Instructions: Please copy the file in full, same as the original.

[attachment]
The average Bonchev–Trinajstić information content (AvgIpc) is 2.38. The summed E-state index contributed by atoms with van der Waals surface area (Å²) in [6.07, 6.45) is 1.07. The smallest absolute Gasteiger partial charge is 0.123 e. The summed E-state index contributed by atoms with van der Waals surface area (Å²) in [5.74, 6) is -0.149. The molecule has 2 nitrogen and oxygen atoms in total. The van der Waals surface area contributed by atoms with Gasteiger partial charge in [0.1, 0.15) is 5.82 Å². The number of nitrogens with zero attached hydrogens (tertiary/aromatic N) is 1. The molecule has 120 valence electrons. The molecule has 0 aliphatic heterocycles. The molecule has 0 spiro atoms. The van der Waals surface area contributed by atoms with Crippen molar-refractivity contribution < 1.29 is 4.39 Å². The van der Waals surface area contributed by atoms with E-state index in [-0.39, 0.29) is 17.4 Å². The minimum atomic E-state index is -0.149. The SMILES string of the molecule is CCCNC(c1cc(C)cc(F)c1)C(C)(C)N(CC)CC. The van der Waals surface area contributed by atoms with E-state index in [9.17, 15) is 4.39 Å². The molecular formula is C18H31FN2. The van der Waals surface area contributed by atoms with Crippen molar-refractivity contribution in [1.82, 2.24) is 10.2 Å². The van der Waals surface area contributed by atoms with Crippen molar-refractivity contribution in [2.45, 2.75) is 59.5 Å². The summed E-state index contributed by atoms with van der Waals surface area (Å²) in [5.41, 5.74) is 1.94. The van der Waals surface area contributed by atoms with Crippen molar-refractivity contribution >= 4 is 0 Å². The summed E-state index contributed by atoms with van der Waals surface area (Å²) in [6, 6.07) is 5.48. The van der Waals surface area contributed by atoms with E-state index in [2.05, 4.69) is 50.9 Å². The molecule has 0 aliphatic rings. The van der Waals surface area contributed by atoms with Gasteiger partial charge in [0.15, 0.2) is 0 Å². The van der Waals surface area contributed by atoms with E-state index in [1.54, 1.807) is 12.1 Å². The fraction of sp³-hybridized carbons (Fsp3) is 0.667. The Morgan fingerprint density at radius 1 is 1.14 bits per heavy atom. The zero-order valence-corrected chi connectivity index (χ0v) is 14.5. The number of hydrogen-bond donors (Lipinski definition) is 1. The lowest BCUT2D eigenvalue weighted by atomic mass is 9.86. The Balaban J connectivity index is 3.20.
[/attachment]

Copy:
The average Bonchev–Trinajstić information content (AvgIpc) is 2.38. The summed E-state index contributed by atoms with van der Waals surface area (Å²) in [6.07, 6.45) is 1.07. The smallest absolute Gasteiger partial charge is 0.123 e. The summed E-state index contributed by atoms with van der Waals surface area (Å²) in [5.74, 6) is -0.149. The molecule has 2 nitrogen and oxygen atoms in total. The van der Waals surface area contributed by atoms with Gasteiger partial charge in [0.1, 0.15) is 5.82 Å². The number of nitrogens with zero attached hydrogens (tertiary/aromatic N) is 1. The molecule has 120 valence electrons. The molecule has 0 aliphatic heterocycles. The molecule has 0 spiro atoms. The van der Waals surface area contributed by atoms with Crippen molar-refractivity contribution < 1.29 is 4.39 Å². The van der Waals surface area contributed by atoms with E-state index in [-0.39, 0.29) is 17.4 Å². The minimum atomic E-state index is -0.149. The SMILES string of the molecule is CCCNC(c1cc(C)cc(F)c1)C(C)(C)N(CC)CC. The van der Waals surface area contributed by atoms with E-state index in [9.17, 15) is 4.39 Å². The molecular formula is C18H31FN2. The van der Waals surface area contributed by atoms with Crippen molar-refractivity contribution in [1.82, 2.24) is 10.2 Å². The van der Waals surface area contributed by atoms with Crippen molar-refractivity contribution in [2.45, 2.75) is 59.5 Å². The summed E-state index contributed by atoms with van der Waals surface area (Å²) in [5.41, 5.74) is 1.94. The van der Waals surface area contributed by atoms with Crippen molar-refractivity contribution >= 4 is 0 Å². The summed E-state index contributed by atoms with van der Waals surface area (Å²) in [6, 6.07) is 5.48. The van der Waals surface area contributed by atoms with E-state index in [2.05, 4.69) is 50.9 Å². The molecule has 0 aliphatic rings. The van der Waals surface area contributed by atoms with Gasteiger partial charge in [0.15, 0.2) is 0 Å². The van der Waals surface area contributed by atoms with E-state index in [1.54, 1.807) is 12.1 Å². The fraction of sp³-hybridized carbons (Fsp3) is 0.667. The Morgan fingerprint density at radius 1 is 1.14 bits per heavy atom. The zero-order valence-corrected chi connectivity index (χ0v) is 14.5. The number of hydrogen-bond donors (Lipinski definition) is 1. The lowest BCUT2D eigenvalue weighted by atomic mass is 9.86. The Balaban J connectivity index is 3.20.